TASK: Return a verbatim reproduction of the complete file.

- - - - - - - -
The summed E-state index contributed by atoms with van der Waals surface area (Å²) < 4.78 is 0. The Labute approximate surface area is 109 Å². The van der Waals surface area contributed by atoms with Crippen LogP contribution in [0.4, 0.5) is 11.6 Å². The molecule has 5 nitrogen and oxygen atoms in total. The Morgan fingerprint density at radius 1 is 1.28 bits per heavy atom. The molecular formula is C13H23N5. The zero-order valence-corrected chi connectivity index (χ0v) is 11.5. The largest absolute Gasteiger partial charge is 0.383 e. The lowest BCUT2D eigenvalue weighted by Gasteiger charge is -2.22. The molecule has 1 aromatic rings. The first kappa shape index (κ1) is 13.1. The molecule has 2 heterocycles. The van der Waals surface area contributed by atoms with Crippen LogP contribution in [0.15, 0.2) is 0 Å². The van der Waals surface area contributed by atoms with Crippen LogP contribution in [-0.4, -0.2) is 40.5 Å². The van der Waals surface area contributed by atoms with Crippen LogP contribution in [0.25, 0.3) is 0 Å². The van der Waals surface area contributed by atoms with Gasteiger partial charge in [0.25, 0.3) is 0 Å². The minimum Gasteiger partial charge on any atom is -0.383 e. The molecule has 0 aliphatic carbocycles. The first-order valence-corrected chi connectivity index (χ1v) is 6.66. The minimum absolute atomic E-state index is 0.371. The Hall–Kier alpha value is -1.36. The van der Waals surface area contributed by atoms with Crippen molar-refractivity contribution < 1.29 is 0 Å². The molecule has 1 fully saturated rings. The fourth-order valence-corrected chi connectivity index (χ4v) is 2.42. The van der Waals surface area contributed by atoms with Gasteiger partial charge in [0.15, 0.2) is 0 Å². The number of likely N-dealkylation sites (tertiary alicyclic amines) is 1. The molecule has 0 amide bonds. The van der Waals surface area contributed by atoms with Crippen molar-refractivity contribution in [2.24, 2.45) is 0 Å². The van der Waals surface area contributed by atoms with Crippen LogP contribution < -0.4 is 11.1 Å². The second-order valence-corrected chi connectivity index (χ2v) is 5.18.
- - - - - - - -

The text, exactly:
The summed E-state index contributed by atoms with van der Waals surface area (Å²) < 4.78 is 0. The Labute approximate surface area is 109 Å². The van der Waals surface area contributed by atoms with Crippen LogP contribution in [0.4, 0.5) is 11.6 Å². The molecule has 5 nitrogen and oxygen atoms in total. The Morgan fingerprint density at radius 1 is 1.28 bits per heavy atom. The molecular formula is C13H23N5. The zero-order valence-corrected chi connectivity index (χ0v) is 11.5. The largest absolute Gasteiger partial charge is 0.383 e. The lowest BCUT2D eigenvalue weighted by Gasteiger charge is -2.22. The molecule has 1 aromatic rings. The first kappa shape index (κ1) is 13.1. The molecule has 2 heterocycles. The van der Waals surface area contributed by atoms with Crippen LogP contribution in [0.15, 0.2) is 0 Å². The van der Waals surface area contributed by atoms with Crippen LogP contribution in [-0.4, -0.2) is 40.5 Å². The van der Waals surface area contributed by atoms with Crippen LogP contribution in [0.25, 0.3) is 0 Å². The van der Waals surface area contributed by atoms with Gasteiger partial charge in [0.25, 0.3) is 0 Å². The minimum Gasteiger partial charge on any atom is -0.383 e. The molecule has 0 aliphatic carbocycles. The first-order valence-corrected chi connectivity index (χ1v) is 6.66. The minimum absolute atomic E-state index is 0.371. The Hall–Kier alpha value is -1.36. The van der Waals surface area contributed by atoms with Crippen molar-refractivity contribution < 1.29 is 0 Å². The molecule has 1 fully saturated rings. The fourth-order valence-corrected chi connectivity index (χ4v) is 2.42. The van der Waals surface area contributed by atoms with Gasteiger partial charge in [0.15, 0.2) is 0 Å². The number of likely N-dealkylation sites (tertiary alicyclic amines) is 1. The molecule has 0 amide bonds. The van der Waals surface area contributed by atoms with Crippen molar-refractivity contribution in [2.24, 2.45) is 0 Å². The van der Waals surface area contributed by atoms with Crippen LogP contribution < -0.4 is 11.1 Å². The second-order valence-corrected chi connectivity index (χ2v) is 5.18.